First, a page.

This Feeling

Sunday, February 21, 2016

[Video] Holy Fever - Find Your Fame





Los Angeles outfit Holy Fever are set to drop their debut full-length ‘The Wreckage’, on April 8.

Comprised of members of underground punk bands American Nightmare, The Hope Conspiracy, and The Explosion, and with crossover members of indie-pop band Beginners, Holy Fever’s sound  as you might expect, touches the sides of originality. ‘The Wreckage’ is marked by unlikely combinations, punctuated by surprising hooks, challenging punk convention.

Check out the video above to track 'Find Your Fever'. With just $150 (£100) to spend, the band set out to make a video “that didn’t look like one of those videos from the 90s where they give you a blow up guitar and you walk away with a DVD of you singing a Wham song. The only real option was to shrink us down and make ourselves out of paper to get it done right. And, to be fair, it’s not like we skimped on the production. Those paper bags used for the puppets were the extra large size ones that come in packs of only 50 instead of 100. Also, the tin can tops you see as the cymbals came from some pretty high end soup cans.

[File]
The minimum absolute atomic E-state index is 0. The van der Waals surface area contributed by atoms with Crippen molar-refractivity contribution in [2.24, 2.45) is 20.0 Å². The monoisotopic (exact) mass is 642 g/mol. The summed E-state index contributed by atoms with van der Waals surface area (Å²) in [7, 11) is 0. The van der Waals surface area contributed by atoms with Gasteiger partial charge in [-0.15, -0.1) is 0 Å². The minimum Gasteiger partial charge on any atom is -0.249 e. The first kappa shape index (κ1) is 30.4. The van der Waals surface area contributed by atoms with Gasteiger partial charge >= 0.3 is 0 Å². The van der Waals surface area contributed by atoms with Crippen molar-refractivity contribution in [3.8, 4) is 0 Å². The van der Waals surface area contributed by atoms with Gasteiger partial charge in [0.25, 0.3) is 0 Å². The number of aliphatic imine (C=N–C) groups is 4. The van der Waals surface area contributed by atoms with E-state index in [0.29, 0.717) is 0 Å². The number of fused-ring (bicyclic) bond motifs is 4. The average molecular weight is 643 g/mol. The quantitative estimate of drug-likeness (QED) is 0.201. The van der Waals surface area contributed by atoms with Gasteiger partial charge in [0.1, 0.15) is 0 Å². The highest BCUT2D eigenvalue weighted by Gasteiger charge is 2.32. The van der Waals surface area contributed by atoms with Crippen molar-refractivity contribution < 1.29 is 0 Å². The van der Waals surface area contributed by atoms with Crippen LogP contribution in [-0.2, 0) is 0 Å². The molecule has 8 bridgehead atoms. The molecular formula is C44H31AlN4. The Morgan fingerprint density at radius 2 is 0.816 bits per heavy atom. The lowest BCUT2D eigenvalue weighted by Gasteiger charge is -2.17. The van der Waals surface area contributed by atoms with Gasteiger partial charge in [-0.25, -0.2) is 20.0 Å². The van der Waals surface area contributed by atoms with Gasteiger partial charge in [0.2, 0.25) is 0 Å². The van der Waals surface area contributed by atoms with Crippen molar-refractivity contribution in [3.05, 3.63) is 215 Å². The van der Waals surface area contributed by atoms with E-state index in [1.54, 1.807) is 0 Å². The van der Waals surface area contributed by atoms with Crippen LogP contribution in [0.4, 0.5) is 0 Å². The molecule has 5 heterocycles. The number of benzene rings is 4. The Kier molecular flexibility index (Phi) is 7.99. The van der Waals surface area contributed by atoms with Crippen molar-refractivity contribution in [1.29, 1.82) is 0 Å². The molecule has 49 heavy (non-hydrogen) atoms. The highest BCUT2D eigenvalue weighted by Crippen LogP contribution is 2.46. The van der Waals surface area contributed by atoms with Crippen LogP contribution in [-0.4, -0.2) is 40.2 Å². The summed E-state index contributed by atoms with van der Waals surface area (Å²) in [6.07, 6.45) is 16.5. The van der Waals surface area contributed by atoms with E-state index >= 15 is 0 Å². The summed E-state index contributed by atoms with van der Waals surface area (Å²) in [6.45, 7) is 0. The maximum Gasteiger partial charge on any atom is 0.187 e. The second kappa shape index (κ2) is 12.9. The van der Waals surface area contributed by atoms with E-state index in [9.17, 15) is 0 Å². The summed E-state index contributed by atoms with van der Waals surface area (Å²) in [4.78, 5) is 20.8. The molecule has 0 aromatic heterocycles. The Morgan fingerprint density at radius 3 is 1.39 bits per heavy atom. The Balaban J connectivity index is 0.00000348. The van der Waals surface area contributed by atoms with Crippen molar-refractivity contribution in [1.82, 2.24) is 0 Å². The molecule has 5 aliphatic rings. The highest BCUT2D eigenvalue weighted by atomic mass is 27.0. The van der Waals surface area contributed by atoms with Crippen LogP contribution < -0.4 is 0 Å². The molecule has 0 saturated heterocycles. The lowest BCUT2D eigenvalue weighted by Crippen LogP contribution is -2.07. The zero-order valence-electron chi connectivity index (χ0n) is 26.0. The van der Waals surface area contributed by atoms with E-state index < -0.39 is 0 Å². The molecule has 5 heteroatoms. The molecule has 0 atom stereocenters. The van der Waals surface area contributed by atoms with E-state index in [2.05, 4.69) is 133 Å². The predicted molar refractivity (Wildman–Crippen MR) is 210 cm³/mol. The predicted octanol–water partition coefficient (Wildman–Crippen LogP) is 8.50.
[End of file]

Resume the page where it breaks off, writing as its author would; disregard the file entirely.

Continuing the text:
"The bulk of the work was making all of the stuff you see in the video. It took a week of long nights with a hot glue gun and dollar store markers and overpriced yarn to build everything including little replicas of our actual guitars and amps, drums, mics, mic stands, puppets and all the rest of it. The video was shot in a single afternoon in our singer’s living room with about 15 friends stopping by in shifts throughout the day to puppeteer and drink Tecate between takes. Now, if we could just get those puppets to tour…”

With vocals from Todd Cooper and Samantha Barbera (also on bass), gritty guitar riffs from Neeraj Kane and Brian Masek, and Andrew Black’s explosive drumming, 'Find Your Fame’ is about "a woman in Mexico named ‘Diana the Hunter’ who was killing bus drivers as retaliation for sexual attacks against women in her town. Even though it can be a dangerous path, there’s something so empowering and invigorating about vigilante justice.”

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